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On a certain Saturday in late July of 2006, I found myself sitting in the pastoral care office of Children’s Medical Center in Dallas, Texas, waiting for a ten-year-old boy to die. I had sat with his mother by his bedside earlier in the day. We had cried the Rosary together. We had held hands and gazed upon the face of the little boy. When his mother asked for some private time with her son, I returned to the office and waited for the pager to ring. And as I waited, I jotted down the first verse of a song that took me the next three years to write. The words of John 10 echoed in my mind as I wrote the lyrics because for weeks I had been telling the Godly Play story of the Good Shepherd with children on my floor of the hospital.
Almost four years to the day, I sit at my computer. None of the urgency or the heartbreak of that day remains, and I am aware of the complacency that has crept in over the years. And once again, the words of John 10 return to my mind: Jesus is the good shepherd who calls his sheep by voice. They hear their names and he leads them out of the sheepfold. But a closer look shows that Jesus doesn’t necessarily lead them out (as many English translations say). Rather, he throws them out of the sheepfold. Here’s what I mean.
Jesus begins his discussion with something as close to a parable as the Gospel according to John gets. In the other accounts of the Gospel, Jesus often speaks in parables, but not in John. Instead, Jesus himself is the parable of God — the way God is made known in the world (John 1:18). Here in chapter 10, Jesus speaks in a “figure of speech” about shepherding and sheep and wolves and bandits. Jesus identifies himself as the good shepherd who calls his sheep by name and “leads them out” (NRSV). The word for “lead out” is one of my favorite Greek words: ekballo. This is a fairly prevalent verb in the Gospel according to John and in the other accounts, as well. In the Synoptics (Matthew, Mark, and Luke), when Jesus casts out demons, he ekballo-s them. In John 2, when Jesus drives out the moneychangers and animal sellers from the temple, he ekballo-s them. The man born blind is ekballo-ed from the synagogue at the end of chapter 9. And finally, in chapter 12, Jesus mentions that the “ruler of this world” will be ekballo-ed from it.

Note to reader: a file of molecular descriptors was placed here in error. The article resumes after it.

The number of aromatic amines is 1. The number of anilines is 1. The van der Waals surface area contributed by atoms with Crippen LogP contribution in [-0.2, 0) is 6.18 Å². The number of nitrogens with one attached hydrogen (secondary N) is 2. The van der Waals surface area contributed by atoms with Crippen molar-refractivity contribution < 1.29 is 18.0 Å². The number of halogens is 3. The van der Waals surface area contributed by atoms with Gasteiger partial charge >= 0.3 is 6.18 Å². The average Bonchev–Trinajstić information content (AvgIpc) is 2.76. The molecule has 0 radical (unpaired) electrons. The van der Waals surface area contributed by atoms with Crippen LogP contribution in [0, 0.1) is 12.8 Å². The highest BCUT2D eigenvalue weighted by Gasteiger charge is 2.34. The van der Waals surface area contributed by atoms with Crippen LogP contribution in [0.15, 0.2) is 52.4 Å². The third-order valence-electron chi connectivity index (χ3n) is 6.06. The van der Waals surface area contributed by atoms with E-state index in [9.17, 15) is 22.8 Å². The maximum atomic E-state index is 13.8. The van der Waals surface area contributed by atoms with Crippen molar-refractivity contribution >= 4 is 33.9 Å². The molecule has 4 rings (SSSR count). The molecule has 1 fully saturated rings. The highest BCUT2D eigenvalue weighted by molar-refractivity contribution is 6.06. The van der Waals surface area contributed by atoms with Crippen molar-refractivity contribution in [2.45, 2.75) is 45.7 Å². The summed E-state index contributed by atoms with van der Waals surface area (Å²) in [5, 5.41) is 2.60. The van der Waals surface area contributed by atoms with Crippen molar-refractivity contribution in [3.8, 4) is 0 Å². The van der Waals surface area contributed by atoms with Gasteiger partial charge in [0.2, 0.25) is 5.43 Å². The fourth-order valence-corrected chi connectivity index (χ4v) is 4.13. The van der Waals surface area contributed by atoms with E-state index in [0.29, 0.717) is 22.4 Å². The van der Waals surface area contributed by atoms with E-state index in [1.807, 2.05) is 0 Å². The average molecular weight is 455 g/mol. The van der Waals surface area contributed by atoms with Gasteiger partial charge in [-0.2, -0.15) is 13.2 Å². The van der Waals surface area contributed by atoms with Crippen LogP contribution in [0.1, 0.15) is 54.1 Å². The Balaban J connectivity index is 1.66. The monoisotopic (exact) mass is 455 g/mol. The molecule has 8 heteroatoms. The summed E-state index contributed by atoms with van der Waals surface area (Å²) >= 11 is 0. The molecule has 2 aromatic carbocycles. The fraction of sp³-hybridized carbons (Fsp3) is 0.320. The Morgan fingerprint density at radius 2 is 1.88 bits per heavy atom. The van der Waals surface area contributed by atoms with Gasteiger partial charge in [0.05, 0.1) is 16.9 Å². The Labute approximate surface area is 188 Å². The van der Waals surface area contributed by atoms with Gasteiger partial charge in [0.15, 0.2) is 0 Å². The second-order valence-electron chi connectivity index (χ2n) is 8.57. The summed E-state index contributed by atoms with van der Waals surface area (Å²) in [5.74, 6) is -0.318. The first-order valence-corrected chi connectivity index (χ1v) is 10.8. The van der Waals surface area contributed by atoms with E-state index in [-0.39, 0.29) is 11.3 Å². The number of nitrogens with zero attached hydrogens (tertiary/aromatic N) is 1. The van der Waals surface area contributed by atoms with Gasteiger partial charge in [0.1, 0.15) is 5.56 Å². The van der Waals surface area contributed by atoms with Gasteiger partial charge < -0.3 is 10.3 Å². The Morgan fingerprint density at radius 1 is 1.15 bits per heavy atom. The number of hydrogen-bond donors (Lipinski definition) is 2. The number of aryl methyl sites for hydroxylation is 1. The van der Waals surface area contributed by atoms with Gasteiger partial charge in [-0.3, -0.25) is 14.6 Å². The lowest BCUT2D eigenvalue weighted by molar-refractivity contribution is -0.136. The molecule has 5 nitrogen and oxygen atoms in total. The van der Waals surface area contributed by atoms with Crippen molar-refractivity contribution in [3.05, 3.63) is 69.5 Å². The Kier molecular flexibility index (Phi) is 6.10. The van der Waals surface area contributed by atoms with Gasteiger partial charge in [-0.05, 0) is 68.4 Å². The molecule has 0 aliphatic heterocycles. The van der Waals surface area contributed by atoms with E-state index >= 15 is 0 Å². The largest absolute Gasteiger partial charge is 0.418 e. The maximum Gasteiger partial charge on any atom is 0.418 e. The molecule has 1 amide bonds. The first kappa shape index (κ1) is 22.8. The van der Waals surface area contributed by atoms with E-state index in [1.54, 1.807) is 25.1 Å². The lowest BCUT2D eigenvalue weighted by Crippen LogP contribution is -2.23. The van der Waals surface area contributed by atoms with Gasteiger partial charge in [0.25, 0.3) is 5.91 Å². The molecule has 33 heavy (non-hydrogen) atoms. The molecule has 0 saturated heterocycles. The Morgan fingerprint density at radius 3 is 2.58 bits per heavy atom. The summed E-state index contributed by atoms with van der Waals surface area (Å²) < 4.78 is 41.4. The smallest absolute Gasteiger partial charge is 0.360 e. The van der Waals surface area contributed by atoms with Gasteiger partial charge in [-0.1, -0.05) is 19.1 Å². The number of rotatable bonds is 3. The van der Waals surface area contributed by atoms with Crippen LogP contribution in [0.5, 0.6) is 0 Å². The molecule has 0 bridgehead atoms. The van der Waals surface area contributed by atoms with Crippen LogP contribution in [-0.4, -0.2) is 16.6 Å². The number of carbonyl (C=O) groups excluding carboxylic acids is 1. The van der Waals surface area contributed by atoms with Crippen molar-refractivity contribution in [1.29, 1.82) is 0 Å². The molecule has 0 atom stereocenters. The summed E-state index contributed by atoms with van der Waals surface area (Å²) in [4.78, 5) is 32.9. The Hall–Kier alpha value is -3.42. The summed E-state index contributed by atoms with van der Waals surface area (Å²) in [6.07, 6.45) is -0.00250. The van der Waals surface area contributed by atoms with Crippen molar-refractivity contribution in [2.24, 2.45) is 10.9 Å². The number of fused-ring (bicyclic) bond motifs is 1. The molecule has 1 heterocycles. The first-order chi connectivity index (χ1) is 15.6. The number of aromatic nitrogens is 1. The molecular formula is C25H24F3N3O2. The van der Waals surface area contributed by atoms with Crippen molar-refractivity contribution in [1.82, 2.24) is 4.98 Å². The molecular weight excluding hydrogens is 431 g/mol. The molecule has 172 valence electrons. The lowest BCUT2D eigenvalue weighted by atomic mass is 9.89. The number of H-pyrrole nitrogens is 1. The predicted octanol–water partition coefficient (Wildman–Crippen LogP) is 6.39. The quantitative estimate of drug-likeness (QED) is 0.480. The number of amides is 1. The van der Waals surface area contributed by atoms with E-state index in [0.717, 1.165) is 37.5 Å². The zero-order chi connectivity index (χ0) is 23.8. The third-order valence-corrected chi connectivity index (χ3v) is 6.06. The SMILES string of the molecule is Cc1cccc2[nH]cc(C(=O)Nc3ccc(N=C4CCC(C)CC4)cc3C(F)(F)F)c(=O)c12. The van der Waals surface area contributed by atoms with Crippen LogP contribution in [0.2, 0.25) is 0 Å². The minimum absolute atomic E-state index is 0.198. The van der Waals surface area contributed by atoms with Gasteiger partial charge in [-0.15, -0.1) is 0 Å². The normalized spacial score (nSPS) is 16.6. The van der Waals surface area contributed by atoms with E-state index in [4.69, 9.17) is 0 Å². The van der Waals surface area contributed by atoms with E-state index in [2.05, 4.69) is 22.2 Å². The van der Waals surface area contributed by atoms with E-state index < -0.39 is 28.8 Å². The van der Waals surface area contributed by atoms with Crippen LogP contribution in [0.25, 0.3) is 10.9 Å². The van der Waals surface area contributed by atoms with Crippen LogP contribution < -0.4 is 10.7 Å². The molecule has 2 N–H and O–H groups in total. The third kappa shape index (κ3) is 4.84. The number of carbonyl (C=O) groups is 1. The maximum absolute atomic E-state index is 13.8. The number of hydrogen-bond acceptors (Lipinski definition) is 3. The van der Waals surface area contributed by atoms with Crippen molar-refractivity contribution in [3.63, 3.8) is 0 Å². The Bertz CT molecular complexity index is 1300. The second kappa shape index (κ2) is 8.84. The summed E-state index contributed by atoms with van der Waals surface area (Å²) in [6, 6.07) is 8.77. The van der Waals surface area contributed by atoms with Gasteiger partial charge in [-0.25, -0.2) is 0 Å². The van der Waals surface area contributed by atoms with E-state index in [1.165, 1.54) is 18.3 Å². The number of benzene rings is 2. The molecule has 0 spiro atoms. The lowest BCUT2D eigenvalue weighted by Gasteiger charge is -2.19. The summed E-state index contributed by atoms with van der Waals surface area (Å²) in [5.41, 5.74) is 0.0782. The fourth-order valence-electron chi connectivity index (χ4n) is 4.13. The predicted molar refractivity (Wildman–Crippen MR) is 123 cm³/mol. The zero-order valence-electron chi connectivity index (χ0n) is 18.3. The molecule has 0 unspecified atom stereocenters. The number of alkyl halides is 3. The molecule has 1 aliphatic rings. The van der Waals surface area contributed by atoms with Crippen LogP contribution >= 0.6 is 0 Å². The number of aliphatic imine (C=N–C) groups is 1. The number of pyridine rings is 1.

In each of these cases, the connotation of ekballo is to drive out or cast out or throw out. But in John 10, according to, say, the NRSV, the shepherd calls his sheep by name and “leads them out.” While Greek words definitely have ranges of meaning, I suggest that we should translate the instance of the word ekballo in chapter 10 not as “lead out,” but as “throw out.” Here’s why.
The first character Jesus introduces in chapter 10 is a thief and a bandit. This person climbs into the sheepfold rather than entering through the gate. The thief comes only to “steal and kill and destroy.” Furthermore, outside the sheepfold there are wolves waiting to snatch up the sheep and scatter them. Hired hands are no help because they run away when they see the wolves coming. With thieves, bandits, and wolves roaming outside the sheepfold, leaving the fold can be frightening and dangerous.
In contrast, the sheepfold is safe and secure — shepherds bring their flocks to these enclosures at night for safety. But the sheep can’t live their whole lives in the sheepfold, no matter how safe and secure they may feel. They must go out into the world beyond the gate to graze for food (which, as far as I can tell, is all sheep do). So the shepherd ekballo-s them. The shepherd throws the sheep out of the fold so they can eat and drink and run.
The sheepfold is a safe place, but everything outside the sheepfold is dangerous. Who would not want to stay in the fold? Being led out into the world can feel like being thrown out. What is my fold? What do I use to shelter myself from the world? Where do I feel comfortable to the point of intransigence? The answer to these questions is the thing from which Jesus throws me out.
Contemporary sheepfolds come in all shapes, sizes, and disguises. Perhaps my family is my sheepfold, or my work, or, yes, even my church. For me, my complacency is the fold from which Jesus constantly throws me. The fold of complacency is slippery and amorphous because it has no walls, no group of people with whom to identify, no action of its own. And complacency leads to complicity with all the bad things in the world. I am so entrenched in my complacency that Jesus has to throw me out of it. It is the demon in me that Jesus casts out, the ruler of my world that Jesus drives out.
And he throws me out of this fold with one simple word: my name. Jesus calls me by name and I hear his voice and I know that I have been in the fold too long. By calling my name, Jesus brings me into an intimate relationship with him. (Remember in middle school when you found out your crush actually knew your name? It’s a good feeling, isn’t it?) By calling my name, Jesus tells me he knows me, knows that I struggle with complacency, knows that I need a swift kick in the trousers (a new translation of ekballo, perhaps?) to prompt me to act in the world on his behalf.
When I listen for Jesus calling my name, I feel his hands continually throwing me out of the fold of complacency. When I hear Jesus calling my name, I know that he has given me life and given it abundantly. This abundance of life is made possible by the intimate relationship Jesus has founded with me by knowing my name. When I venture out of my sheepfold into the frightening, dangerous world, I know that Jesus, my shepherd, is guiding me with his voice. And I know that he will continue to throw me out of the comfortable folds I find myself in so I can, with his help, continue to do God’s work in the world.